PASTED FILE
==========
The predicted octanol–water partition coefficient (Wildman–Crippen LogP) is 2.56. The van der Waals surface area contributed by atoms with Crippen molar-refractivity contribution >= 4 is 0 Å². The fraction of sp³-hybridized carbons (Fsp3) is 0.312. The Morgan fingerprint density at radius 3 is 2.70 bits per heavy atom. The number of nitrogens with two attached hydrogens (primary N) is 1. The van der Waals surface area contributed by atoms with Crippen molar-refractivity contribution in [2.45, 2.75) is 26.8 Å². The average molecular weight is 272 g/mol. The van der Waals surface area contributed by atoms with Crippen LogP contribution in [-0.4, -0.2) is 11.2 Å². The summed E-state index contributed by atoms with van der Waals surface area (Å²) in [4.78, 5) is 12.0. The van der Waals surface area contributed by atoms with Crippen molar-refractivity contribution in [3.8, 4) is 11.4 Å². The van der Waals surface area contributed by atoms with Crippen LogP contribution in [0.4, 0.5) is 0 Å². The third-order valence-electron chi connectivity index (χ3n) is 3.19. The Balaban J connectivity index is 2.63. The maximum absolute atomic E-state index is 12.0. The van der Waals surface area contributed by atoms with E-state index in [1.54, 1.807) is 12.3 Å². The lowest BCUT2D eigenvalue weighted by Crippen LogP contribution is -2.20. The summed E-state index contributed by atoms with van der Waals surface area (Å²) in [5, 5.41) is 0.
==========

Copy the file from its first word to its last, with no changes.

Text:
The predicted octanol–water partition coefficient (Wildman–Crippen LogP) is 2.56. The van der Waals surface area contributed by atoms with Crippen molar-refractivity contribution >= 4 is 0 Å². The fraction of sp³-hybridized carbons (Fsp3) is 0.312. The Morgan fingerprint density at radius 3 is 2.70 bits per heavy atom. The number of nitrogens with two attached hydrogens (primary N) is 1. The van der Waals surface area contributed by atoms with Crippen molar-refractivity contribution in [2.45, 2.75) is 26.8 Å². The average molecular weight is 272 g/mol. The van der Waals surface area contributed by atoms with Crippen LogP contribution in [-0.4, -0.2) is 11.2 Å². The summed E-state index contributed by atoms with van der Waals surface area (Å²) in [4.78, 5) is 12.0. The van der Waals surface area contributed by atoms with Crippen molar-refractivity contribution in [3.8, 4) is 11.4 Å². The van der Waals surface area contributed by atoms with Crippen LogP contribution in [0.4, 0.5) is 0 Å². The third-order valence-electron chi connectivity index (χ3n) is 3.19. The Balaban J connectivity index is 2.63. The maximum absolute atomic E-state index is 12.0. The van der Waals surface area contributed by atoms with E-state index in [1.54, 1.807) is 12.3 Å². The lowest BCUT2D eigenvalue weighted by Crippen LogP contribution is -2.20. The summed E-state index contributed by atoms with van der Waals surface area (Å²) in [5, 5.41) is 0.